The most read news story on this site over the past year is, surprisingly to me, the events leading up to the dismissal of the Headteacher of St Thomas’ Catholic Primary and the departure of the CEO of the Kent Catholic Schools Trust (See update below). Otherwise, and unsurprisingly, news items about the Kent Test and grammar schools dominate both my list of most-read articles and also the further set of information articles. Each of these is updated annually and headed up by the 2020 version of Kent Grammar School Applications. That article has now been read by 374,859 browsers over the past ten years, not including my 2250 subscribers. All information articles are listed in the right-hand column of this page.

Just before the end of the year, I received census figures for Kent schools, some of which I have incorporated in the items below, a fuller article to come as it reveals some interesting facts about Kent and Medway schools as usual.

Update 22/01/21: In the pyramid of power above the Griffin Schools Trust, are complex commercial companies including Capital Talent, Ltd, described as 'a consultancy service with a difference'. One of its Directors, Liz Lewis holding between 25% and 50% of the company shares, and one of the founders of Griffin, has resigned as a 'person of influence' of the Trust. Capital Talent, influential and powerful in the affairs of Griffin, has just two Directors, Ms Lewis and her partner, Ange Tyler.   

Update 22/12/20: An excellent article by a local website The View from Bradwell Common builds on this and offers much more detail.

Update 23/12/20: The investigative website, Education Uncovered, run by Warwick Mansell has published three articles about Stantonbury in the least two months, two in the last two days: (1), (2)(3), (4). Amongst other matters, they look at the large sums of money passing between the Trust and its associated companies, and transactions lying outside the rules for running academies.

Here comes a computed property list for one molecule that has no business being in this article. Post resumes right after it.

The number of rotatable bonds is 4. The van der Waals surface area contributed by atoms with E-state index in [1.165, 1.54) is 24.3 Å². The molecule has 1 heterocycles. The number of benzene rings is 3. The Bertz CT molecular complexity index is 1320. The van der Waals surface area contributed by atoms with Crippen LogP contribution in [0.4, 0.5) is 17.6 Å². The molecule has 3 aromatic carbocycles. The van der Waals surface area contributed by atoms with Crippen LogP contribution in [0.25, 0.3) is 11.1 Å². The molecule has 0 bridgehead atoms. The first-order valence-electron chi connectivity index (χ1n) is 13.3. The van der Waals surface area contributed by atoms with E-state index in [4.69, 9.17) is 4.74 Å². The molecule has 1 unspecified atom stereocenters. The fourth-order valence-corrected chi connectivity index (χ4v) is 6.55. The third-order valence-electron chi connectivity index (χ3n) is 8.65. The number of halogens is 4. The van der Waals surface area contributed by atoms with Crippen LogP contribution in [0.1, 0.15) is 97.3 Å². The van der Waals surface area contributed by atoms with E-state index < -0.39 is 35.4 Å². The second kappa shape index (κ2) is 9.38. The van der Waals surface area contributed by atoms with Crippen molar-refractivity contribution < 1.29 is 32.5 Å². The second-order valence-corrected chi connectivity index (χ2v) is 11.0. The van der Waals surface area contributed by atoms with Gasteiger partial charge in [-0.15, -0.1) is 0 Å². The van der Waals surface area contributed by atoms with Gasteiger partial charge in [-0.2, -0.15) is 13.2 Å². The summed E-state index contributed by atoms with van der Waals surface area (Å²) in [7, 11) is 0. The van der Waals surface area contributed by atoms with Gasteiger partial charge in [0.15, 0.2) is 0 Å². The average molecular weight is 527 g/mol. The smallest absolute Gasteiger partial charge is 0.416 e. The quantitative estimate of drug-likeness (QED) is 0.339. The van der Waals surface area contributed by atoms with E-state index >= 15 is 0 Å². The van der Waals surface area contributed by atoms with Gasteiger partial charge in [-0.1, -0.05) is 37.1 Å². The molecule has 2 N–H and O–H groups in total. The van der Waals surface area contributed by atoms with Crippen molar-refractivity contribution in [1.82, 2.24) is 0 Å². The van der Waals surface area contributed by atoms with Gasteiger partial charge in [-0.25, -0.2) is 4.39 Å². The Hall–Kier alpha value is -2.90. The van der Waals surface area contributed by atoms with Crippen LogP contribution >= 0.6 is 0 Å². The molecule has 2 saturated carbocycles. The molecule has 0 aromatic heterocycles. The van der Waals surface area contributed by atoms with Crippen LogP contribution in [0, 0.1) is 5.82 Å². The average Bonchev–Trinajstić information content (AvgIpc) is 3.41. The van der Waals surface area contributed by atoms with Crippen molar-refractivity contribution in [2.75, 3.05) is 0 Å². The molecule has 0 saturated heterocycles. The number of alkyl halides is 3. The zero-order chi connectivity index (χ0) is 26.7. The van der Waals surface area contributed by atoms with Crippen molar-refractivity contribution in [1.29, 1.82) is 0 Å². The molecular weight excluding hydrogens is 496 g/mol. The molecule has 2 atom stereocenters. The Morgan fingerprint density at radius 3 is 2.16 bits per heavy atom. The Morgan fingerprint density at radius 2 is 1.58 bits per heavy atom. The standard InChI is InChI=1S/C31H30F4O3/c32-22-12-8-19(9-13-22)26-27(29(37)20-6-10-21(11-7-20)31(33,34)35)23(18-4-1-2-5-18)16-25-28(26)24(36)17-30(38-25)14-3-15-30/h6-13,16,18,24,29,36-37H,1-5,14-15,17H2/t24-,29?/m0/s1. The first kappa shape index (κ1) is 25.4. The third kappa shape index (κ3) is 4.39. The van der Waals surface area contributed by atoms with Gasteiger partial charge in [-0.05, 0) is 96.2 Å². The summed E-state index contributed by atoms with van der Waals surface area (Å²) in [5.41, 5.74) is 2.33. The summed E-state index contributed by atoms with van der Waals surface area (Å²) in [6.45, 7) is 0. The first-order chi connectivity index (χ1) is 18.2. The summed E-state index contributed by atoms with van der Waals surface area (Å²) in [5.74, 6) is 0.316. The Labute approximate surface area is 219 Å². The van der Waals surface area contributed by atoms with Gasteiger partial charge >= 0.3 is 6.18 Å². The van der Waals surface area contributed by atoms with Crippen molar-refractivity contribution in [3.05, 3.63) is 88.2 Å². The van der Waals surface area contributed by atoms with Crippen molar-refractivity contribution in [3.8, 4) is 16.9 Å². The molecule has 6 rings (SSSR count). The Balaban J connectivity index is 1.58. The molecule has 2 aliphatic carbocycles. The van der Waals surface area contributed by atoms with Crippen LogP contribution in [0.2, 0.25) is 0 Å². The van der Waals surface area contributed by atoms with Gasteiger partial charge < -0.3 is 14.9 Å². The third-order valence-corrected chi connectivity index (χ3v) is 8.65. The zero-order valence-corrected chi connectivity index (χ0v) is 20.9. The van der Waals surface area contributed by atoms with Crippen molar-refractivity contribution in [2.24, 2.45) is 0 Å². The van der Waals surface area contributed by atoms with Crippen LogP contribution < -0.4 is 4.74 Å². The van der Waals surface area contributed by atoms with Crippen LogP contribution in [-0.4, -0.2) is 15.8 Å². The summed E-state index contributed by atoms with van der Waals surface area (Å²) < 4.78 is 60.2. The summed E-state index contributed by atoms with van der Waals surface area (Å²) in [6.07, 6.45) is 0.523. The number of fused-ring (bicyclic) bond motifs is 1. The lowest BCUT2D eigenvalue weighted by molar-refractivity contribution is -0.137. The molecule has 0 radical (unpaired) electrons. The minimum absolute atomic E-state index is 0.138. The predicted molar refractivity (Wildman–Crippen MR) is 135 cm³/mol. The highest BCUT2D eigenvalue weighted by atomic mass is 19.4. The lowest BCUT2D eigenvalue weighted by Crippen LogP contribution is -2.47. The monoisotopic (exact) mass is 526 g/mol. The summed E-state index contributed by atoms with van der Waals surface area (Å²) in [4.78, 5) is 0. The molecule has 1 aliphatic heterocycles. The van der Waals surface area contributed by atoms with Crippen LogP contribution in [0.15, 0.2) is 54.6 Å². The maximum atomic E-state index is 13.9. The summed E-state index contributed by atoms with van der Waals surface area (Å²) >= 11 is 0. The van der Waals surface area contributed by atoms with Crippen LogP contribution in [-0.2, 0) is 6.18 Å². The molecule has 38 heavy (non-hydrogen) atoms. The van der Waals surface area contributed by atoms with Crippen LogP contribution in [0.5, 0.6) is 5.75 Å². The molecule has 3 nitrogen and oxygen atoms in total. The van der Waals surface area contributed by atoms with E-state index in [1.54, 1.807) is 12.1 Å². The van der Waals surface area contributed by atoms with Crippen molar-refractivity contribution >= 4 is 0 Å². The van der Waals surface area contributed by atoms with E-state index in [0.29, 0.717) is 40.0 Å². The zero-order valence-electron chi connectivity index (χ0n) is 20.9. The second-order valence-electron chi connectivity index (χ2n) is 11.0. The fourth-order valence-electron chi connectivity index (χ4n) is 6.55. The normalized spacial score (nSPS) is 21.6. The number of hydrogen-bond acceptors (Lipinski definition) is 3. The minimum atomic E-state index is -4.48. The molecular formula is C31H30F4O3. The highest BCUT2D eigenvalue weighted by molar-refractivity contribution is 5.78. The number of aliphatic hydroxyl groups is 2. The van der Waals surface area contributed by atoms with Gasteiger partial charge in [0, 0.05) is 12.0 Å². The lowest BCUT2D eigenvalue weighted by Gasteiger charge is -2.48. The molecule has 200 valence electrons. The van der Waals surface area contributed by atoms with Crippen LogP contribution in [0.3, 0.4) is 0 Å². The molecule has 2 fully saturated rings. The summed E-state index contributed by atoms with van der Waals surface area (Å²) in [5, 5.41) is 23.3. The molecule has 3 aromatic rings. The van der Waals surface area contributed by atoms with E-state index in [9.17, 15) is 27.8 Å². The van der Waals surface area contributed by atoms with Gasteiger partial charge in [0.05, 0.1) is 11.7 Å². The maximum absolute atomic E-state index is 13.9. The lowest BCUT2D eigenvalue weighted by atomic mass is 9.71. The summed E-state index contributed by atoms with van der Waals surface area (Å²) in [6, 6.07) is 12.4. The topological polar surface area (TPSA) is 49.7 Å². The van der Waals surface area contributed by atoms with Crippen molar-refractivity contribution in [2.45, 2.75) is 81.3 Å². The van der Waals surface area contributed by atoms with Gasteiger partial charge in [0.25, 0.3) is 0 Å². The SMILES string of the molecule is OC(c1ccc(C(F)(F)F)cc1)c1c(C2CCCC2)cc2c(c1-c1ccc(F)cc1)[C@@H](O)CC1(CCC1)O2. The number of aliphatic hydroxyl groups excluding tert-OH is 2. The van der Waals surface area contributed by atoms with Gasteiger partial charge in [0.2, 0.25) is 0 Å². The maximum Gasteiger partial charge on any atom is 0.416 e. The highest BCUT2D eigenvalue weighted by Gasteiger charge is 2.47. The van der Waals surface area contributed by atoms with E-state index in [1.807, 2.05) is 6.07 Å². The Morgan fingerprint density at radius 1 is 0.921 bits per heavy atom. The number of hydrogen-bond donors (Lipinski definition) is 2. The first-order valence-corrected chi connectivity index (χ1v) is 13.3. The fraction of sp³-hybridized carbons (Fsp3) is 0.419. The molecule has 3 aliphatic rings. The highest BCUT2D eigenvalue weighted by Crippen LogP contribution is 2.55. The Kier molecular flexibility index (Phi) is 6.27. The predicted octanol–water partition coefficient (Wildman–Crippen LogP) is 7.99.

Although Stantonbury International School is in Buckinghamshire, not Kent or Medway, I have followed its misfortunes for some years, as it is run by the Griffin Schools Trust which had its origins in Medway. My most recent article, posted less than a month ago, explored its continued failures since being placed in Special Measures by Ofsted earlier this year, and expressing the view that the school should be taken away from Griffin Trust because of their long term incompetence, arrogance and downright lies to parents.

Stantonbury

Earlier today, the CEO and Chairman of Trustees of Griffin Schools Trust wrote a letter to parents at the school informing them ‘that the Parliamentary Under Secretary of State wrote to us yesterday to communicate her decision to re-broker Stantonbury International School to a new sponsor’. In typical style, there is no hint of an apology for damaging the education of a generation of pupils, indeed they begin with the claim that ‘We have sent documentary evidence of the improvements we have worked so hard together to put in place since 2016’ , in spite of the multitude of contrary views, including those expressed by Ofsted, the Regional Schools Commissioner in warning letters and the Parliamentary Under Secretary of State herself (see below). It continues with: ‘The RSC will determine the timing and choice of sponsor, but has given us to understand that she expects the process to be complete by July 2021’, which appears an inordinate time to leave over 1500 children in the care of an organisation that appears incapable of keeping them safe, let alone providing a proper education.